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Showing 2 results for Jannati

Pooya Jannati, Mohammad Ebrahimi Saravi, Tahmineh Bamdadian, Farhad Sobouti, Sahar Cheperli, Jamshid Yazdani Charati, Nasrin Khaki, Sahba Amini, Abbas Mesgarani,
Volume 32, Issue 4 (1-2020)

Background and Aims: One of the most important challenges for dentists is providing a crown with appropriate marginal fit and gap. The 135-degree tooth preparation found to have some advantages such as technical ease and appropriate finish line record. Despite the advantages of 135-degree tooth preparation, scant research has been done in this area. Therefore, the aim of this study was to compare 135-degree and deep chamfer tooth preparation on the marginal fit and marginal gap of posterior metal-ceramic crowns.
Materials and Methods: Deep chamfer and 135-degree tooth preparation were performed on the two first mandibular molars with healthy coronal tissue and similar size. Impression was taken from each tooth and 30 crowns were made on each die. The sample plastered with fit checkers were pressed under the force of 40 N for 3 min in a universal testing machine. They were measured and recorded under a loop with 40x power in three points on each aspect. Data were analyzed by Wilcoxon and Kolmogorov-Smirnov tests using SPSS version 24.
Results: The mean marginal fit values in deep chamfer and 135-degree were 48.5417µm and 55.3333 µm, respectively with no statistically significant difference (P>0.05). While the mean marginal gap in deep chamfer (2.4833 µm) was significantly higher (P<0.05) than 135-degree (1.0083).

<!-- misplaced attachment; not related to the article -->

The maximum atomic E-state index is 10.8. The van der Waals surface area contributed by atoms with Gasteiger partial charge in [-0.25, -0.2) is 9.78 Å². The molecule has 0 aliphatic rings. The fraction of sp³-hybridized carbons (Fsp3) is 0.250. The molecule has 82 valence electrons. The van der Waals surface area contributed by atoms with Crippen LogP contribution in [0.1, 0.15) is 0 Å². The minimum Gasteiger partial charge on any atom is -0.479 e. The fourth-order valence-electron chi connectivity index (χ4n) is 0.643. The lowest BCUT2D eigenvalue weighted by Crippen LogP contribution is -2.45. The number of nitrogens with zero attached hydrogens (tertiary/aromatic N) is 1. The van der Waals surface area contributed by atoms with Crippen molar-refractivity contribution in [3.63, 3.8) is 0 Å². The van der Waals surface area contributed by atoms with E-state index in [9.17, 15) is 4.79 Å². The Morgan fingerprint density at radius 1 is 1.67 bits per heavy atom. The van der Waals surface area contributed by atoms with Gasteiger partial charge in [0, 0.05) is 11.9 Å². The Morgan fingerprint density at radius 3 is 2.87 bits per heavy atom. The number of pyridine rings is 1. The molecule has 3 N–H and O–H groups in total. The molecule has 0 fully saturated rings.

Conclusion: It can be concluded that the marginal gap by 135-degree’s tooth preparation was lower than that of deep chamfer in metal-ceramic crowns. However, no significant difference in the marginal fit between the deep chamfer and 135-degree tooth preparation was found.

Pooya Jannati, Faranak Vakili, Saeid Nokar, Somayeh Zeighami,
Volume 36, Issue 0 (5-2023)

Background and Aims: Endocrown is a type of monoblock restoration using the pulp chamber and remaining coronal tooth structure for retention. Advancements in adhesive techniques have breathed fresh spirit into endocrown. Nowadays, there are two approaches for endocrown: conventional approach and  biomimetic approach. This study aimed to review data on the steps and clinical and philosophical points of using these approaches to help dentists’ selection and performance.
Materials and Methods: The review was conducted by reviewing the articles available in PubMed, Scopus, and Google Scholar databases from 1995 to 2022. The keywords used were; Crown, Endodontically-treated teeth, Light-curing of dental adhesive, Onlay, and Post-Core.  
Results: After removing duplicates, titles/abstracts were reviewed. Animal studies, studies without available full text or non-English language studies were excluded from the study. Then, the full texts of the remaining 59 articles were evaluated and 49 articles were eligible for the present study. The articles included clinical trials, in vitro, systematic reviews, and case reports.
Conclusion: Endocrown is a successful alternative to crown, especially in molar teeth. Regardless of the conventional or biomimetic approach, this treatment has a more favorable fracture pattern while preserving the remaining tooth tissue as much as possible.

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